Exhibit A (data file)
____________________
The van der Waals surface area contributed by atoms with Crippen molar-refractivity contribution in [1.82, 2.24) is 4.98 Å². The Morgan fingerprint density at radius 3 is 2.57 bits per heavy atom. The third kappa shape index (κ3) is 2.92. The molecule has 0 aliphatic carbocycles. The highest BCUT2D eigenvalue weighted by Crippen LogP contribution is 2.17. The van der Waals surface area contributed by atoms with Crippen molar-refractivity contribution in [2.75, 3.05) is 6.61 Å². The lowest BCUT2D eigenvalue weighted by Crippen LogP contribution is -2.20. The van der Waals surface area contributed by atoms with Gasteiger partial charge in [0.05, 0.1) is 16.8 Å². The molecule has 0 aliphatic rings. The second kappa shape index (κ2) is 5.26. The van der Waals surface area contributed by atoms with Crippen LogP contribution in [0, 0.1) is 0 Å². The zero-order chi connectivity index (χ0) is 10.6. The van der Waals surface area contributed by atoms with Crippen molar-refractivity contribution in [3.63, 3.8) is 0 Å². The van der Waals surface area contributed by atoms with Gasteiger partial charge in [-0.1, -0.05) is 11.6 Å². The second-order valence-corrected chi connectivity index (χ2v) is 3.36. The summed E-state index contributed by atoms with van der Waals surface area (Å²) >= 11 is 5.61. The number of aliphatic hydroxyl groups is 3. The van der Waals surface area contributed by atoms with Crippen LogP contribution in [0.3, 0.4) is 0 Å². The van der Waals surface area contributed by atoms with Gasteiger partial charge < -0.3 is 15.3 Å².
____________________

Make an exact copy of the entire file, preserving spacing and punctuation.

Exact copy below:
The van der Waals surface area contributed by atoms with Crippen molar-refractivity contribution in [1.82, 2.24) is 4.98 Å². The Morgan fingerprint density at radius 3 is 2.57 bits per heavy atom. The third kappa shape index (κ3) is 2.92. The molecule has 0 aliphatic carbocycles. The highest BCUT2D eigenvalue weighted by Crippen LogP contribution is 2.17. The van der Waals surface area contributed by atoms with Crippen molar-refractivity contribution in [2.75, 3.05) is 6.61 Å². The lowest BCUT2D eigenvalue weighted by Crippen LogP contribution is -2.20. The van der Waals surface area contributed by atoms with Gasteiger partial charge in [0.05, 0.1) is 16.8 Å². The molecule has 0 aliphatic rings. The second kappa shape index (κ2) is 5.26. The van der Waals surface area contributed by atoms with Crippen LogP contribution in [0, 0.1) is 0 Å². The zero-order chi connectivity index (χ0) is 10.6. The van der Waals surface area contributed by atoms with Crippen molar-refractivity contribution in [3.63, 3.8) is 0 Å². The van der Waals surface area contributed by atoms with Gasteiger partial charge in [-0.1, -0.05) is 11.6 Å². The second-order valence-corrected chi connectivity index (χ2v) is 3.36. The summed E-state index contributed by atoms with van der Waals surface area (Å²) >= 11 is 5.61. The number of aliphatic hydroxyl groups is 3. The van der Waals surface area contributed by atoms with Crippen LogP contribution in [0.3, 0.4) is 0 Å². The van der Waals surface area contributed by atoms with Gasteiger partial charge < -0.3 is 15.3 Å².